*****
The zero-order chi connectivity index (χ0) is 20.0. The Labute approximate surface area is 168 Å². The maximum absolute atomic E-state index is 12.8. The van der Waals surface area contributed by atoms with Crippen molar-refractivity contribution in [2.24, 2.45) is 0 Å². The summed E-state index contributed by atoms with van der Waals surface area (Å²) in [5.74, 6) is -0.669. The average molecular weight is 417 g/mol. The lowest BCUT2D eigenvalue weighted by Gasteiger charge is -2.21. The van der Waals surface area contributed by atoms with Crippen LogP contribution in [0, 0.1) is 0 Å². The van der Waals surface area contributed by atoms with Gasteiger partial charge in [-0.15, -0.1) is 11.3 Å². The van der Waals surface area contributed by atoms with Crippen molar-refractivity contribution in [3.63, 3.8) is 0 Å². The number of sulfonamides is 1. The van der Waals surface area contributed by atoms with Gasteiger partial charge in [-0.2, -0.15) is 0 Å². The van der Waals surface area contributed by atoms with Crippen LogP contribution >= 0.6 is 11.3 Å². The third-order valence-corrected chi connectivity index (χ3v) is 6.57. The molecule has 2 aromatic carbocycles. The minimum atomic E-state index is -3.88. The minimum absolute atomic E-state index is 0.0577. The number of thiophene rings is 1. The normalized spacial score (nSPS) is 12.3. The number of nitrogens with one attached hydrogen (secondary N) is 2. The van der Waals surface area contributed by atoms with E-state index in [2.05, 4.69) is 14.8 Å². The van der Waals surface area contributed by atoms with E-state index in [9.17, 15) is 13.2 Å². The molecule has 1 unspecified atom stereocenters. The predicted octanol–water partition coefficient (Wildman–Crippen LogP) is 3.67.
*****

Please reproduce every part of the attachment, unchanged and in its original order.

The zero-order chi connectivity index (χ0) is 20.0. The Labute approximate surface area is 168 Å². The maximum absolute atomic E-state index is 12.8. The van der Waals surface area contributed by atoms with Crippen molar-refractivity contribution in [2.24, 2.45) is 0 Å². The summed E-state index contributed by atoms with van der Waals surface area (Å²) in [5.74, 6) is -0.669. The average molecular weight is 417 g/mol. The lowest BCUT2D eigenvalue weighted by Gasteiger charge is -2.21. The van der Waals surface area contributed by atoms with Crippen LogP contribution in [0, 0.1) is 0 Å². The van der Waals surface area contributed by atoms with Gasteiger partial charge in [-0.15, -0.1) is 11.3 Å². The van der Waals surface area contributed by atoms with Crippen molar-refractivity contribution in [3.63, 3.8) is 0 Å². The number of sulfonamides is 1. The van der Waals surface area contributed by atoms with Gasteiger partial charge in [-0.2, -0.15) is 0 Å². The van der Waals surface area contributed by atoms with Crippen LogP contribution >= 0.6 is 11.3 Å². The third-order valence-corrected chi connectivity index (χ3v) is 6.57. The molecule has 2 aromatic carbocycles. The minimum atomic E-state index is -3.88. The minimum absolute atomic E-state index is 0.0577. The number of thiophene rings is 1. The normalized spacial score (nSPS) is 12.3. The number of nitrogens with one attached hydrogen (secondary N) is 2. The van der Waals surface area contributed by atoms with E-state index in [2.05, 4.69) is 14.8 Å². The van der Waals surface area contributed by atoms with E-state index in [9.17, 15) is 13.2 Å². The molecule has 1 unspecified atom stereocenters. The predicted octanol–water partition coefficient (Wildman–Crippen LogP) is 3.67.